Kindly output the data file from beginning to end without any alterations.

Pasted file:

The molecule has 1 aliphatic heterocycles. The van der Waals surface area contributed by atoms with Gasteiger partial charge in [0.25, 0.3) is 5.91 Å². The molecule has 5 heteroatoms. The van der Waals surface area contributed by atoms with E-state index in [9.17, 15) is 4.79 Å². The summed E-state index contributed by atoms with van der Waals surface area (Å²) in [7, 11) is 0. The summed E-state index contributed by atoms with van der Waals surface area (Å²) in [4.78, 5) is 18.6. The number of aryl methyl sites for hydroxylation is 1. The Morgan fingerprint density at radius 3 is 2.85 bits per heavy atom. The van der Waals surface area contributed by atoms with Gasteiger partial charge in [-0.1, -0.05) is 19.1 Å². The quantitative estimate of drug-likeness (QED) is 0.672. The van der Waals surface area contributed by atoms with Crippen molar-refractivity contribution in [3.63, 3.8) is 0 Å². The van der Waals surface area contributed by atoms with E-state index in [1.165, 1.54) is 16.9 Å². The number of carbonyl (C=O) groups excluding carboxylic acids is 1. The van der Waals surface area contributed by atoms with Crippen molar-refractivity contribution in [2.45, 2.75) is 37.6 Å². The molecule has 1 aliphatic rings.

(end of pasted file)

The molecule has 1 aliphatic heterocycles. The van der Waals surface area contributed by atoms with Gasteiger partial charge in [0.25, 0.3) is 5.91 Å². The molecule has 5 heteroatoms. The van der Waals surface area contributed by atoms with E-state index in [9.17, 15) is 4.79 Å². The summed E-state index contributed by atoms with van der Waals surface area (Å²) in [7, 11) is 0. The summed E-state index contributed by atoms with van der Waals surface area (Å²) in [4.78, 5) is 18.6. The number of aryl methyl sites for hydroxylation is 1. The Morgan fingerprint density at radius 3 is 2.85 bits per heavy atom. The van der Waals surface area contributed by atoms with Gasteiger partial charge in [-0.1, -0.05) is 19.1 Å². The quantitative estimate of drug-likeness (QED) is 0.672. The van der Waals surface area contributed by atoms with Crippen molar-refractivity contribution in [3.63, 3.8) is 0 Å². The van der Waals surface area contributed by atoms with E-state index in [1.165, 1.54) is 16.9 Å². The number of carbonyl (C=O) groups excluding carboxylic acids is 1. The van der Waals surface area contributed by atoms with Crippen molar-refractivity contribution in [2.45, 2.75) is 37.6 Å². The molecule has 1 aliphatic rings.